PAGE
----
Python profiling of 2 string concatenation techniques

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In Efficient String Concatenation in Python, the author tests the performace of 6 methods for concatenating strings in Python. I wanted to test the methods myself, for the experience, and also because the article was a few years old. It turns out the timing module he used for performance profiling is no longer included in Python 2.5. So I went to the Python documentation and found that there are 3 profilers currently included with Python 2.5: profile, cProfile, and hotshot. (See 25. The Python Profilers in the Library Reference for more info.) I made a quick choice to use cProfile and tried out the fastest and slowest of the 6 methods. Below is the code and the results. It turns out, for me, the second method is not as significantly different as the original test. (Maybe because this was improved between Python 2.2 and 2.5? I'm guessing.) However, it is much more concise, and appears to be the more elegant, declarative approach that I have founnd myself reading about recently.
import cProfile

BIG_NUMBER = 1000000

def method1():
    mystring = ''
    for i in xrange(BIG_NUMBER):
        mystring += `i`
    return mystring

def method2():
    return ''.join([`i` for i in xrange(BIG_NUMBER)])'method1()')'method2()')

$ python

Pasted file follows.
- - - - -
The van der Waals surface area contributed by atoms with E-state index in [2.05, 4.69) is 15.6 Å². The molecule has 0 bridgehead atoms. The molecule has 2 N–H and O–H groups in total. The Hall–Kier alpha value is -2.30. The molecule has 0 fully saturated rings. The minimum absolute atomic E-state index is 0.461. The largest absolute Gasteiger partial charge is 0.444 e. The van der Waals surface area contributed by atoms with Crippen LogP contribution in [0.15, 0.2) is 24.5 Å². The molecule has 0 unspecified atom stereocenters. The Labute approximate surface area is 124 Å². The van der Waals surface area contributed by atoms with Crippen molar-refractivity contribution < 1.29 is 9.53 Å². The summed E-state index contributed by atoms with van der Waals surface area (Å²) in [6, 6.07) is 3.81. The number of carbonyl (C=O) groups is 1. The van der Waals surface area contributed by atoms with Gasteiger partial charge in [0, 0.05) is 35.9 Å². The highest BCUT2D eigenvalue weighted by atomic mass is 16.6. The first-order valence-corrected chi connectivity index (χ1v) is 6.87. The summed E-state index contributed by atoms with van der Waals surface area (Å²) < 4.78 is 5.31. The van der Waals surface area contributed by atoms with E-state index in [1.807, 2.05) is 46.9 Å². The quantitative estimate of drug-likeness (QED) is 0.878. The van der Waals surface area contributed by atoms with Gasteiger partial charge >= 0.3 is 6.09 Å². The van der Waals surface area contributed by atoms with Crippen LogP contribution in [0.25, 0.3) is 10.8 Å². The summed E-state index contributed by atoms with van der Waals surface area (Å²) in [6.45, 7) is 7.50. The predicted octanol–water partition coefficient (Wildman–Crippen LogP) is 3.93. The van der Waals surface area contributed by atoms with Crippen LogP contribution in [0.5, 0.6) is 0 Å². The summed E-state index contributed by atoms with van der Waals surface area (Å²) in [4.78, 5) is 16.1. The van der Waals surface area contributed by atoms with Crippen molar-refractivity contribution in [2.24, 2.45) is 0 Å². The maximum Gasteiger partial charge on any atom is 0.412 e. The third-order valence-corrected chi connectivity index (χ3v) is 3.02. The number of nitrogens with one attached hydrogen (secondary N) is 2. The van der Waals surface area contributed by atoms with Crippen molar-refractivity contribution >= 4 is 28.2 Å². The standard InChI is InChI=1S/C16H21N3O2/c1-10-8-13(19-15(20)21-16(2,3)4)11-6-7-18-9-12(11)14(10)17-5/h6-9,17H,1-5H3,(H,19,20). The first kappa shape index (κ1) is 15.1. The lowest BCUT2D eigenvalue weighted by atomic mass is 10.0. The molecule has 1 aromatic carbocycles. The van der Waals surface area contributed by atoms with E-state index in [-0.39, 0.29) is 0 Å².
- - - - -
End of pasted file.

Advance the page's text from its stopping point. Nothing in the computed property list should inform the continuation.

3 function calls in 2.515 CPU seconds
   Ordered by: standard name
   ncalls  tottime  percall  cumtime  percall filename:lineno(function)
        1    0.000    0.000    2.515    2.515 <string>:1(<module>)
        1    2.515    2.515    2.515    2.515
        1    0.000    0.000    0.000    0.000 {method 'disable' of '_lsprof.Profiler' objects}
         4 function calls in 1.734 CPU seconds
   Ordered by: standard name
   ncalls  tottime  percall  cumtime  percall filename:lineno(function)
        1    0.000    0.000    1.734    1.734 <string>:1(<module>)
        1    1.609    1.609    1.734    1.734
        1    0.000    0.000    0.000    0.000 {method 'disable' of '_lsprof.Profiler' objects}
        1    0.125    0.125    0.125    0.125 {method 'join' of 'str' objects}


Sven Siegmund said...

Hi, how do you manage that the pygmented code block is in a cell with a slider and does not stretch to the far right?

It certainly is a HTML tag around it, which I don't know. In the source of this page I found only the <pre></pre> tags around it, but that does not have the same effect in my blogger blog. )-:

sofeng said...

Hi Sven,
I had to search around for this after I saw other blogs that used this technique also. I set the "overflow" ?attribute? to "auto" for the pre ?tag?. I set it in my blogger template for all pre blocks. You can also set it with inline style:
<pre style="overflow:auto">


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